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Most phosphorus is present in the skeleton and teeth as calcium phosphate crystals. The remaining phosphorus exists in a metabolically active pool in body cells and in the extracellular fluid compartment. The mineral is present as part of phospholipids in cell membranes.

Because phosphorus is widespread in food, including processed foods and soft drinks, dietary inadequacy is uncommon. Deficiency tends to only occur in people who are taking phosphate-binding drugs or among older adults due to general poor food intakes.


Most magnesium is found in bone followed by muscle, and the remainder is in soft tissues and body fluids. Magnesium is a cofactor for more than 300 enzymes involved in many aspects of cellular metabolism including fatty acid and protein synthesis and phosphorylation of glucose.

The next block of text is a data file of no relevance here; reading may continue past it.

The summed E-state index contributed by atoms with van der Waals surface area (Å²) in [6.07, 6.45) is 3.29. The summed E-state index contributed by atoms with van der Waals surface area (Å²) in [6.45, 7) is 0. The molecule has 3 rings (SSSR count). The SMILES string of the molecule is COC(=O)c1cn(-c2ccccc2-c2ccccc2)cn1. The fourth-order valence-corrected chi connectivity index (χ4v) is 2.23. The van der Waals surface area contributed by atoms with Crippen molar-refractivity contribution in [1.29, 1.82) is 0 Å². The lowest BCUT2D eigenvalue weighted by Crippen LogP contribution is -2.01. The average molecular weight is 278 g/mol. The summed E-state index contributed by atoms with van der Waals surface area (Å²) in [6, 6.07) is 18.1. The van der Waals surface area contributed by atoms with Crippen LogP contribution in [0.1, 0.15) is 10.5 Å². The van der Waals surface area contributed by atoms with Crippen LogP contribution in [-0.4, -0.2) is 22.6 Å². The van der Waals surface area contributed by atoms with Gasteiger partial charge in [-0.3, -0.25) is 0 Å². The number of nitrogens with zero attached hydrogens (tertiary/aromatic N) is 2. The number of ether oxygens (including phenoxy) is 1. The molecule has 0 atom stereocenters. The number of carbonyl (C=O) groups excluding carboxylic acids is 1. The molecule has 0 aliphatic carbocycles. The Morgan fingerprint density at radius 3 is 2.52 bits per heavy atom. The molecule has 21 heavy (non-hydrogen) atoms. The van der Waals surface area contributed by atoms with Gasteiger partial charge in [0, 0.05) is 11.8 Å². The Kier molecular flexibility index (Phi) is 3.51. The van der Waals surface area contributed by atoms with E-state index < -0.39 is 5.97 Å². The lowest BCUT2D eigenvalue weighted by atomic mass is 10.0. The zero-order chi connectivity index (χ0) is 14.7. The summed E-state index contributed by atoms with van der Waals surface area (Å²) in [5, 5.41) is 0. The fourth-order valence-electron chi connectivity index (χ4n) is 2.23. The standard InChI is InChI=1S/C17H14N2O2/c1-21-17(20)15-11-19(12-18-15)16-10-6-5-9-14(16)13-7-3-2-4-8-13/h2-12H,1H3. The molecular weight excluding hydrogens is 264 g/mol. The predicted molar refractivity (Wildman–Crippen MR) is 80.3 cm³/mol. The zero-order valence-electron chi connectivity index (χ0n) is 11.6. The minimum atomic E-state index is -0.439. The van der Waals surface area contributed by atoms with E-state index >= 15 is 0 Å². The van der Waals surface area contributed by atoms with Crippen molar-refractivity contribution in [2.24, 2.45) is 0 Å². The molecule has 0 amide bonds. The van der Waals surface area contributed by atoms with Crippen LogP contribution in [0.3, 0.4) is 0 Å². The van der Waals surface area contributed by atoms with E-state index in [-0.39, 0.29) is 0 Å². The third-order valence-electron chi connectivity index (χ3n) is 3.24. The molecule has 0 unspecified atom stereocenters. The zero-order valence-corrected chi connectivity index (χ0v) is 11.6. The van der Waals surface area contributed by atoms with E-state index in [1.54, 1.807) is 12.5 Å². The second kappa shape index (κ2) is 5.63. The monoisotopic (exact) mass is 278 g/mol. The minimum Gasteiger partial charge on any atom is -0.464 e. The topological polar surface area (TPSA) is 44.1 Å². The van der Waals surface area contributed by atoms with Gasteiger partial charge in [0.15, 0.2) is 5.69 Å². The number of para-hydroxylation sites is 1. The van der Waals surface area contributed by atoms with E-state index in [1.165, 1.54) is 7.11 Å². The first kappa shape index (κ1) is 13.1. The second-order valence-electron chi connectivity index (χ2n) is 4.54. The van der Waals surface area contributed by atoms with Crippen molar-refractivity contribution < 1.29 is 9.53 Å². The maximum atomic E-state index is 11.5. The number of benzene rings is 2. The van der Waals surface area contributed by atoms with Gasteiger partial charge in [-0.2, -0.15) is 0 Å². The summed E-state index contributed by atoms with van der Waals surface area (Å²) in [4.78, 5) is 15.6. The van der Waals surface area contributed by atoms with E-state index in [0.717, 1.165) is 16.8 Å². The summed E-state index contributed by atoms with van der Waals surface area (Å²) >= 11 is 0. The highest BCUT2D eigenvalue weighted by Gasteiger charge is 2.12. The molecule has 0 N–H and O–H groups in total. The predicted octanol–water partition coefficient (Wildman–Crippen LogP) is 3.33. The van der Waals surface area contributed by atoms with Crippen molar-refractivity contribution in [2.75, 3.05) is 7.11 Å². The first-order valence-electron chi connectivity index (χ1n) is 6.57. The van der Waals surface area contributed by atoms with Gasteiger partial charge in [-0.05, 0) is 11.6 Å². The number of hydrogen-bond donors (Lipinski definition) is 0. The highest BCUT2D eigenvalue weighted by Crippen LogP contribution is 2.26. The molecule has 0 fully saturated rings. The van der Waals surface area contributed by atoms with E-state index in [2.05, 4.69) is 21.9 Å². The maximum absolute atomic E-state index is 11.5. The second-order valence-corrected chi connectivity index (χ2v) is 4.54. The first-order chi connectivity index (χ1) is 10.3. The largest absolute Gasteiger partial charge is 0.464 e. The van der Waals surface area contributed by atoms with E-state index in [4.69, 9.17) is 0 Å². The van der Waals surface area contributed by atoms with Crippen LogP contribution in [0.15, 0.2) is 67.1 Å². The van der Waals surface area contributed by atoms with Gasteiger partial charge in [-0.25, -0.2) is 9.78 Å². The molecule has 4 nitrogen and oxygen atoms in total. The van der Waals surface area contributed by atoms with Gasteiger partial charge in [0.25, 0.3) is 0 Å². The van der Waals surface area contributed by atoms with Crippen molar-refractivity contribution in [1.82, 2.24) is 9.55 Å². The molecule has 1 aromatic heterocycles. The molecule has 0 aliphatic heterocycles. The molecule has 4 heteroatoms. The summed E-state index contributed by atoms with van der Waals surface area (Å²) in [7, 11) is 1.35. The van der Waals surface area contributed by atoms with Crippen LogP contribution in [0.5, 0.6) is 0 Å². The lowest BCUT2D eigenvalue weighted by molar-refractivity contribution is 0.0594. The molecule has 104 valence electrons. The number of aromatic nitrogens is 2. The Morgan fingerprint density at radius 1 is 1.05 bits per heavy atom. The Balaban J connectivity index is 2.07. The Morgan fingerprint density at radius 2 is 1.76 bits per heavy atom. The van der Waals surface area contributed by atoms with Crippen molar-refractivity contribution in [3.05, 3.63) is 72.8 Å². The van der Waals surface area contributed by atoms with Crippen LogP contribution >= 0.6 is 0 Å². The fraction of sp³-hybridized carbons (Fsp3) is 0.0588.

Moderate depletion is prevalent in older populations in Western nations [1]. A high-quality diet will supply adequate magnesium, but as most people do not eat such a diet, the intake tends to be below the RDA for much of the population. Deficiency may be secondary to poor dietary intakes or conditions such as an increased loss of electrolytes or a shift in electrolyte balance, especially decreases in potassium. Magnesium intakes well below the RDA may be related to insulin resistance, metabolic syndrome, high blood pressure, and heart failure [2, 3]. Leukocyte magnesium is the most reliable indicator of the status of the mineral. The tolerable upper intake level (UL) is based only on supplemental and pharmacologic sources. Those with renal insufficiency should avoid large doses of supplemental magnesium as it can have adverse effects on the central nervous system.

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